Customizing Public Rails Gems
Here’s an interesting issue I’ve ran into recently. I found a couple of amazing gems that come with all sorts of functionality that was incredibly useful to my current project. These gems were intended to be use as pre-baked templates. Just add the gem and you’re off to the races.
Now, with these gems, this functionality is locked inside the gem and components like views and controllers are not exposed. Meaning if you wanted to change the view to adhere to the rest of your apps styling you wouldn’t be able to, as the view is locked away. Same with the controllers, if you would like to tweak any of the functionality, you wouldn’t be able to.
Here’s the part where I had a major revelation. I was digging around the github for the gem and realized that the actual gem is structured just like a Rails app!
Say what? See for yourself! Here’s the root of the gem project directory.
Here’s what inside the app directory looks like.
Looks familiar, right? Here’s what inside the views directory looks like.
If the gem layout matches that of a typical Rails app, that means we can edit that, right? Absolutely!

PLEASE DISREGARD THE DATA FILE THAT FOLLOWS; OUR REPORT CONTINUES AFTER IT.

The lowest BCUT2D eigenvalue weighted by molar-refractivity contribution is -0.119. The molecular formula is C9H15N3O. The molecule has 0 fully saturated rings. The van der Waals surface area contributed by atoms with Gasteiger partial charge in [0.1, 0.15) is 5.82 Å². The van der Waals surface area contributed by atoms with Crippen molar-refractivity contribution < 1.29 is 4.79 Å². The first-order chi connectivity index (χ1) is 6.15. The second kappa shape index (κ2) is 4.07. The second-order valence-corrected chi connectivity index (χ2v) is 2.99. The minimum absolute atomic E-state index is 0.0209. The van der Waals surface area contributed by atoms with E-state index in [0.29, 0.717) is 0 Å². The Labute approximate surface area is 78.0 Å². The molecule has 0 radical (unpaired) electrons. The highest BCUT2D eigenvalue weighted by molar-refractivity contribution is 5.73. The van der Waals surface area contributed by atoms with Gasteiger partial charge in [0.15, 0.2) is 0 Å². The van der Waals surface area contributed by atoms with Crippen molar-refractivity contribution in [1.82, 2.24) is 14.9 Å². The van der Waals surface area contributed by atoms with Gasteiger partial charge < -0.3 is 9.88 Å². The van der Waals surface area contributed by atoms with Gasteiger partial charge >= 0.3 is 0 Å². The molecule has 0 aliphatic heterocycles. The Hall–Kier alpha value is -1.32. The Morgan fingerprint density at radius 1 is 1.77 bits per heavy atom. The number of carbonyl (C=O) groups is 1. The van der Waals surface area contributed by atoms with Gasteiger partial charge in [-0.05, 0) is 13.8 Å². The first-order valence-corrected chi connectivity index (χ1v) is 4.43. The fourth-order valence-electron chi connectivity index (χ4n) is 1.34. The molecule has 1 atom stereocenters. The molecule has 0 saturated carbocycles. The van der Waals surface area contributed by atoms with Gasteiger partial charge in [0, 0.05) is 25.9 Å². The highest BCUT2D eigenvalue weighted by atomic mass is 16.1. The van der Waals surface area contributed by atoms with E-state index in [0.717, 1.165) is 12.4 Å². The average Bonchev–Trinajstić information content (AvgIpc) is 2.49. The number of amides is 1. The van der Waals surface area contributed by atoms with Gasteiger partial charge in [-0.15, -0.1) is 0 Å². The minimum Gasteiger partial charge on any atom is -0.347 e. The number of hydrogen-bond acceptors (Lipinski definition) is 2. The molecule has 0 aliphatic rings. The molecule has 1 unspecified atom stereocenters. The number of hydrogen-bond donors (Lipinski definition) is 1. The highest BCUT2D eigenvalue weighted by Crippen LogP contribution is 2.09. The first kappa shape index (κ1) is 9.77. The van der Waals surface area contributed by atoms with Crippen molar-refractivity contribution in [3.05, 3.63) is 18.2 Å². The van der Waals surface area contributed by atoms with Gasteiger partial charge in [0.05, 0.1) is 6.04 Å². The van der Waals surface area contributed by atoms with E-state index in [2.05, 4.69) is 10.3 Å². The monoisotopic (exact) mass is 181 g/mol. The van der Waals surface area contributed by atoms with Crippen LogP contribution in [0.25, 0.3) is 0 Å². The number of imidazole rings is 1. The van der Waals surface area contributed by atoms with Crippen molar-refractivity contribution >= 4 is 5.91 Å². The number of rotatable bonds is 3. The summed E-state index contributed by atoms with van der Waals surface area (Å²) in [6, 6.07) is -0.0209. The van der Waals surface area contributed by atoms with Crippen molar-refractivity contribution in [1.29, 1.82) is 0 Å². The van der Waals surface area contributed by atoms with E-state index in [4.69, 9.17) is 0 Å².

First thing you need to do is fork the repo. Once you fork it, clone it down to your local environment. From there, since all of the functionality is exposed, edit anything you’d like and push the changes to your github repo.
Now you have a custom version of a gem. To actually use your new gem in a project, all you need to do is remove the original unedited version from your project Gemfile and run bundle. After that, you add the gem again, but this time, point it to YOUR github repo for the gem, instead of the original one and run bundle once more.
At this point, you should see any of the changes you’ve made to the gem propagate to your app.
In the interest of full disclosure, there are a couple of pitfalls in this approach. The first one is ease of use. Any changes you make to your gem repo, will have to be pushed up and you’ll need to remove the gem from your Gemfile and add it again while running bundle in order to sync your project to the gems latest commit. The second is you’ve disconnected the gem from authors repo. Meaning you’ll be behind in versions. If a new version of the gem comes out with some functionality you’d like to use, you’d probably need to fork the original repo again and re-apply any of the edits you’ve made.